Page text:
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Diversity is a Superpower

September 2014 - Grand Rapids

Find the fail

Pop quiz: Where is the fail in this sentence?

My dev team is all-white and all-male.

If you’ve been paying attention the last few years, you realize there’s a problem there, but it might not be exactly where you think.

The fail is in the word all.

An article in Scientific American called “How Diversity Makes Us Smarter” by Professor Katherine W. Phillips eloquently-demonstrates a perspective on diversity that had completely gone under my radar. If this has been obvious to you for years, my apologies: I’m doing my best.

My #1 reason for being pro-diversity is that problem-solving ability and intelligence don’t vary across race, gender, ethnicity, sexual-orientation or nationality, and someone being shoved out of an opportunity (actively or passively) on those criteria is just plain wrong.

Reason #2 is that anyone in a minority position in a competitive field has had to work harder, tolerate more and sacrifice more than their majority colleagues, which means they are stronger, more resilient and have more grit given a similar level of experience and education.

I still stand by both of these.

But if neither of those are sentiments you’re willing to risk your company on, Professor Phillips points out competitive advantages that have nothing to do with either.

An embarrassing history lesson

The current mostly-white, mostly-male tech world we live in is a direct consequence of the mostly-white, mostly-male business world that existed when computers were invented. It’s a self-fulfilling prophecy: we tend to gather around us people who look like us. People who don’t look like the person in the hiring chair are automatically at a disadvantage, even when the hirer consciously-attempts to be “unbiased”.

This is laziness. This is fear. This is killing our teams.

What about the alternative? Professor Phillips says it’s not all rainbows and unicorns:

Research has shown that social diversity in a group can cause discomfort, rougher interactions, a lack of trust, greater perceived interpersonal conflict, lower communication, less cohesion, more concern about disrespect, and other problems.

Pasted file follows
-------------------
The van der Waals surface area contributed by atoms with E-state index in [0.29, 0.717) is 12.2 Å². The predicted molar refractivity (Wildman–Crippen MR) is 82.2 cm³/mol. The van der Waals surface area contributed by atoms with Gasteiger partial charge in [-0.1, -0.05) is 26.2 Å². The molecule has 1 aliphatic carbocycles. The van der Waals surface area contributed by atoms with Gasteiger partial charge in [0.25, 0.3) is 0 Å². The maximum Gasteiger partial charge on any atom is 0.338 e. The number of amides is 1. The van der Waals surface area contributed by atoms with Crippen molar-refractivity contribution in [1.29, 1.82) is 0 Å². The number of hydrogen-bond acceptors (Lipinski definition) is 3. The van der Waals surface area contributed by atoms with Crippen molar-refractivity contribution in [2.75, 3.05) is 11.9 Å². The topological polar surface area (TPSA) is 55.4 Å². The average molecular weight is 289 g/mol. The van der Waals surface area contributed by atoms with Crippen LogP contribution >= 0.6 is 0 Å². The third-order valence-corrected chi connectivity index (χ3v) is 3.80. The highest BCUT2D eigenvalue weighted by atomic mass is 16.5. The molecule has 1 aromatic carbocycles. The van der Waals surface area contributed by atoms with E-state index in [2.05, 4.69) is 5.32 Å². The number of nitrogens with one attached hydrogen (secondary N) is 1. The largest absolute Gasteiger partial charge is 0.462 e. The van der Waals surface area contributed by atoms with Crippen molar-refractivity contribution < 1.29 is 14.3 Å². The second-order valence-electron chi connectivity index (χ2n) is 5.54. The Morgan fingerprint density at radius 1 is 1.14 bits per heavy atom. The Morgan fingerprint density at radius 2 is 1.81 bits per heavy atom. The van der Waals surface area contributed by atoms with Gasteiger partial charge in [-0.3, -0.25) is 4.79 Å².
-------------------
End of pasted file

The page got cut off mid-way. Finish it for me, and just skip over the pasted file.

Some accolade for diversity, huh? But what if we phrased it this way?

Diversity makes us less-comfortable, more self-conscious and more careful how we treat others.

That’s not quite so scary. Maybe more work than we’d like, but not completely unacceptable.

And we’re close now… Very close. This is the paragraph that blew my tiny little mind:

The groups with racial diversity significantly outperformed the groups with no racial diversity. Being with similar others leads us to think we all hold the same information and share the same perspective. This perspective, which stopped the all-white groups from effectively processing the information, is what hinders creativity and innovation.

There’s the secret sauce, right there in the middle:

Being with similar others leads us to think we all hold the same information and share the same perspective.

This is the competitive failure of non-diverse teams: we presume that a person who looks like us also thinks like us, has similar experiences and a similar level of expertise.

Why in the world would we ask a person like that for help? Or a second opinion? Or to check our sanity?

We simply assume they will agree. (I’ll let you fill in the rest of that joke)

In short, being surrounded by people we perceive as exactly like us turns us into idiots. (Which frankly explains a lot about why the internet is the way it is, but that’s for another day)

Leveraging our own idiocy

Diversity is not only about bringing different perspectives to the table. Simply adding social diversity to a group makes people believe that differences of perspective might exist among them and that belief makes people change their behavior.

The power of diversity is that this prejudice cuts both ways. Apparently we also presume that a person that doesn’t look like us has different thoughts, experiences and levels of expertise. Which is always the truth, no matter which two people you compare.

BTW, If you’re a member of that dying breed that assumes those thoughts, experiences and expertise are inferior to yours until proven differently, might I suggest you consider the old saying “better to keep silent and be thought a fool than to speak and remove all doubt”?

Professor Phillips has more good news:

When disagreement comes from a socially different person, we are prompted to work harder. Diversity jolts us into cognitive action in ways that homogeneity simply does not.

Sadly, when we are surrounded by clones (our own personal echo chamber!), we don’t bother making sure our arguments are air-tight and that we’ve done our homework properly, because we assume everyone will hear our idea, recognize its genius and high-five us enthusiastically. Which means when our half-baked solution starts throwing harsh reality at us, we’ll be completely blindsided, while the diverse team noticed and fixed it 2 months ago.

Change your perspective, change your world

Ok, let’s sum up. Diversity:

Yes, prejudice exists. But it doesn’t have to be a failing. We merely have to translate the outdated assumption that “different” equals “inferior” into a realization that “different” equals “competitive advantage”.

Alan Kay famously said “a change in perspective is worth 80 IQ points”. By that reckoning, a five-person team with average skills and 100% diversity is the equivalent of two “genius” coders who look exactly alike (and is probably easier to deal with).

Let’s start viewing diversity as not just a balancing of the cosmic scales of justice, but also a source of tremendous power in every challenge we face.